About 50 Walmart employees and labor rights organizers protested outside a Walmart location on Fletcher Avenue in Tampa Wednesday as part of a national war of protests.
“Walmart has no respect for its workers,” said Jaime Martinez, a maintenance employee at a Walmart on Gunn Highway. “If you tell them something will take two hours, they’ll say ‘Do it in one hour’ and if you don’t they write you up.”
Martinez said he was disciplined recently for missing a day of work though he was sick. “I was in the emergency room getting surgery. It’s outrageous.”
Nancy Reynolds, a cashier at a Walmart in Merritt Island who came to Tampa for the protests, said, “The problem is anyone who speaks up is retaliated against.”
Such protests are becoming more common, as workers and labor groups rally around the goal of raising the minimum wage and earning more secure wages. Business groups have countered protests, saying they pay fair wages, and have criticized the events as orchestrated by labor unions.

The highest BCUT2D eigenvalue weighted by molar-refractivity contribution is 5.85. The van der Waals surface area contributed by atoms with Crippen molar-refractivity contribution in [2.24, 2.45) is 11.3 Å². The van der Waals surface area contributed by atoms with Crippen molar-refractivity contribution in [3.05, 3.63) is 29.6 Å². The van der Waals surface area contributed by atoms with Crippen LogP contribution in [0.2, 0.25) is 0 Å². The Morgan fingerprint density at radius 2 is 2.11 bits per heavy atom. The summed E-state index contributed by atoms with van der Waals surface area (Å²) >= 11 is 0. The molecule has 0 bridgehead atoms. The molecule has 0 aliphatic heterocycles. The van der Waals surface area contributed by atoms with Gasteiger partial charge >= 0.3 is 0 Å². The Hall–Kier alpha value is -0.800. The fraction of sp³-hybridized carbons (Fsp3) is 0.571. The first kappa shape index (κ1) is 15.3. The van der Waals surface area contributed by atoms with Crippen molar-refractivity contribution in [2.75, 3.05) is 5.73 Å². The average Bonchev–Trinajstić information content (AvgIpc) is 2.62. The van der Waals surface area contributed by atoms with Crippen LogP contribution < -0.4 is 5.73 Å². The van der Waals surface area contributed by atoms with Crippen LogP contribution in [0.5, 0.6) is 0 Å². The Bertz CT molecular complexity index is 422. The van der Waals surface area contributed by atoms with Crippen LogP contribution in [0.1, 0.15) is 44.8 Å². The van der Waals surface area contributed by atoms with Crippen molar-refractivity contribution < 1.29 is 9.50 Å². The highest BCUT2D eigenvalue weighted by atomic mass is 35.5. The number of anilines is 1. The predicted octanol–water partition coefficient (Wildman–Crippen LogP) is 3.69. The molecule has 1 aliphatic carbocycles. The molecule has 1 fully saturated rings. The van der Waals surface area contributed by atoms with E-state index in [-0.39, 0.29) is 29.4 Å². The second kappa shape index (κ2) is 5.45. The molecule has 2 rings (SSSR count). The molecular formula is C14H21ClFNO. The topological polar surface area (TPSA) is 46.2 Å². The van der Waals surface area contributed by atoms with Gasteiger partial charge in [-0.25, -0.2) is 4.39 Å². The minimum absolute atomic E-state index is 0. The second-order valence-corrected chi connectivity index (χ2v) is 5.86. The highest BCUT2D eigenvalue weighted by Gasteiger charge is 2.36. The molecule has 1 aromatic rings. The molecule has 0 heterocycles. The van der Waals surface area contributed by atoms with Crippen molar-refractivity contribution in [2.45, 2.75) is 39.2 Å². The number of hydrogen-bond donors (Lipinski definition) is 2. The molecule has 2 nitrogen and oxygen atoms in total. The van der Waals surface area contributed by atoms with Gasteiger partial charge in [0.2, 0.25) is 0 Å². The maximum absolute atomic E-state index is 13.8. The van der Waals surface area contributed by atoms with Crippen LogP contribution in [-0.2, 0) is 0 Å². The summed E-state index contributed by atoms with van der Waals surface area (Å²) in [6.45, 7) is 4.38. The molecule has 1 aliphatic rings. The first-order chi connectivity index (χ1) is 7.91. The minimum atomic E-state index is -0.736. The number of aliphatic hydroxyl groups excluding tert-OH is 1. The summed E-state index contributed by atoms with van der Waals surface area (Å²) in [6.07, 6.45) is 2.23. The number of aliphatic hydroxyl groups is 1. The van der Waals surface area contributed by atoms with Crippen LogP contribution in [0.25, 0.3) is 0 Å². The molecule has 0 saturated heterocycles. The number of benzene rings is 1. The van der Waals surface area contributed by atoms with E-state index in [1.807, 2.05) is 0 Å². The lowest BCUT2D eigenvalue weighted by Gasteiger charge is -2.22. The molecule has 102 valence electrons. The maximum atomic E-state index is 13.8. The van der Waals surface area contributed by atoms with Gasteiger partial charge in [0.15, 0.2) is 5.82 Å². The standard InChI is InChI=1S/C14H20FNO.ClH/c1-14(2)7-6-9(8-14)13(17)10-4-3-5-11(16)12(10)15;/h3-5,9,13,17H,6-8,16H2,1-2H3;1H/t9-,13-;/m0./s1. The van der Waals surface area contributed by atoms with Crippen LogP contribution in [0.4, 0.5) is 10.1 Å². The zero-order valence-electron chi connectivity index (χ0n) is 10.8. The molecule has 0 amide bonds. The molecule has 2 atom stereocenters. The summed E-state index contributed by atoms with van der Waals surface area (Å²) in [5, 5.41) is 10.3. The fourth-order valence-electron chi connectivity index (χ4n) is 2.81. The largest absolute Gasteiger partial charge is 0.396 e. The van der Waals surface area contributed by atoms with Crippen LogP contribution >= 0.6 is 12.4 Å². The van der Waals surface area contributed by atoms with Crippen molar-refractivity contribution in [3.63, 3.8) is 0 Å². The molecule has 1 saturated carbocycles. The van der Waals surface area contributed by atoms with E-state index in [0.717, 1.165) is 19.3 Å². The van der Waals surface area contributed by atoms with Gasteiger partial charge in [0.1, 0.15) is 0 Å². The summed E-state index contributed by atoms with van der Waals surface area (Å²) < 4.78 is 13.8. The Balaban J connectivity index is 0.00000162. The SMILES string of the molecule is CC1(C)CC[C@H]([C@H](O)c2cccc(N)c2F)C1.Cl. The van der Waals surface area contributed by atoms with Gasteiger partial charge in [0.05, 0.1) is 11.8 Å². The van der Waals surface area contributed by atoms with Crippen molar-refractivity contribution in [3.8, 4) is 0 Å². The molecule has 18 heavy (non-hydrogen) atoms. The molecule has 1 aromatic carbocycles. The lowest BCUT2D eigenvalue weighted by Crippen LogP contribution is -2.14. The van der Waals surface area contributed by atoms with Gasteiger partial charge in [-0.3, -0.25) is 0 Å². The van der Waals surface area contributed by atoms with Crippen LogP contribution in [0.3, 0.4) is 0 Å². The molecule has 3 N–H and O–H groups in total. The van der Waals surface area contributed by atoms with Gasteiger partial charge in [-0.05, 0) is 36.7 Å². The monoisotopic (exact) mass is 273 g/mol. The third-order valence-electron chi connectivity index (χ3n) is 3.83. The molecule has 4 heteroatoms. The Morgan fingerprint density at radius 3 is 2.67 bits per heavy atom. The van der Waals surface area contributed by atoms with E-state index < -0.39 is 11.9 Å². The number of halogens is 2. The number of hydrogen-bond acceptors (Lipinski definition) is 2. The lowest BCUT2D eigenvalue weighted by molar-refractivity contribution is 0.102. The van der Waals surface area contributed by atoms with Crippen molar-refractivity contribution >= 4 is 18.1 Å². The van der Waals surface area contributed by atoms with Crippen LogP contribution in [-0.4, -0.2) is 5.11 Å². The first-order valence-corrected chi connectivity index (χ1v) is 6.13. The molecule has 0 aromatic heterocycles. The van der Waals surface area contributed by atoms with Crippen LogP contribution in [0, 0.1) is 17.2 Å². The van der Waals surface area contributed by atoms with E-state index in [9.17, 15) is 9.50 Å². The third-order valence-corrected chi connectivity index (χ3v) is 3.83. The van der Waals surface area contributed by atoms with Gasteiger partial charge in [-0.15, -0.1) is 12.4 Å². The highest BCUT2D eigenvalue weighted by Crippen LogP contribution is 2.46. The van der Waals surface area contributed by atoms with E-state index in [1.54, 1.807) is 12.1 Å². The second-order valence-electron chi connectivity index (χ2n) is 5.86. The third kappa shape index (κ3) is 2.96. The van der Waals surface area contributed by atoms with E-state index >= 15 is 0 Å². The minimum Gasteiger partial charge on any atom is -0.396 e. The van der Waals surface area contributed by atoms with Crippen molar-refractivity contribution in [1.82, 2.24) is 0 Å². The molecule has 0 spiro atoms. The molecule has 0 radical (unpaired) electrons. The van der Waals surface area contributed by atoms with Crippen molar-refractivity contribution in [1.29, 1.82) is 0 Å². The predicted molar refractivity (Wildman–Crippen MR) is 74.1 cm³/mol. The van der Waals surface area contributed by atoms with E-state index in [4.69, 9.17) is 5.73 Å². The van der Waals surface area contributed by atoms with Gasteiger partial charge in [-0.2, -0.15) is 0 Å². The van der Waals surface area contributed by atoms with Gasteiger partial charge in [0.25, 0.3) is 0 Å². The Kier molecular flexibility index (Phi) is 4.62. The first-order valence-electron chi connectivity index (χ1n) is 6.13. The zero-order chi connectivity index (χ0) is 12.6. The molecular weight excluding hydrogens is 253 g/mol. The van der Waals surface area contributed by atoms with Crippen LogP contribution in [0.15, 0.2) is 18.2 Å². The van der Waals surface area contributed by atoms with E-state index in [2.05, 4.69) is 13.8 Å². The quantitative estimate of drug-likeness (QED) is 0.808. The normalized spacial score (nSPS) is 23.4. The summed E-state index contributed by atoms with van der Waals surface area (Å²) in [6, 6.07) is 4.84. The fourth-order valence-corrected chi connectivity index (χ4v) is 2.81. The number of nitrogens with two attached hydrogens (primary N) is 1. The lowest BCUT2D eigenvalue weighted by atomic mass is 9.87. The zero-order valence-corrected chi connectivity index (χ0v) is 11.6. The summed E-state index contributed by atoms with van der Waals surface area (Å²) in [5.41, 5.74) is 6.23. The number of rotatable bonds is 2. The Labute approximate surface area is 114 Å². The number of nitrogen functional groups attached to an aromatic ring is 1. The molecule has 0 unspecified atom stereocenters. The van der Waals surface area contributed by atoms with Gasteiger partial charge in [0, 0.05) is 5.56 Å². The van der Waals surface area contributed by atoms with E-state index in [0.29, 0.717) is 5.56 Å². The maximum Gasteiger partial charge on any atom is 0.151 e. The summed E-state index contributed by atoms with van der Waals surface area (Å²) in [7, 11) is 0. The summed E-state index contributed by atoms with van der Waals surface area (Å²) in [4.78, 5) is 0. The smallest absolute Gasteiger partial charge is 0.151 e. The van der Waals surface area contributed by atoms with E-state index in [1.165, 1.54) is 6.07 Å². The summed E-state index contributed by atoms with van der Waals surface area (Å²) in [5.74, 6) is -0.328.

A Walmart spokesperson Wednesday dismissed the protests as a yearly “PR stunt timed to our annual shareholders meeting” by the labor group. “At this point, about 100 of our 1.3 million U.S. associates have participated, which is fewer than last year,” said Kory Lundberg. “The reason is mainly because our associates know we offer good jobs.
“Also, there’s a reason the associates who are part of this front group are still with Walmart – it’s because they also understand their Walmart job is a good job,” Lundberg said, citing Walmart employment benefits that include educational and career growth opportunities, a 401K-retirement plan, bonuses based on store performance and health benefits.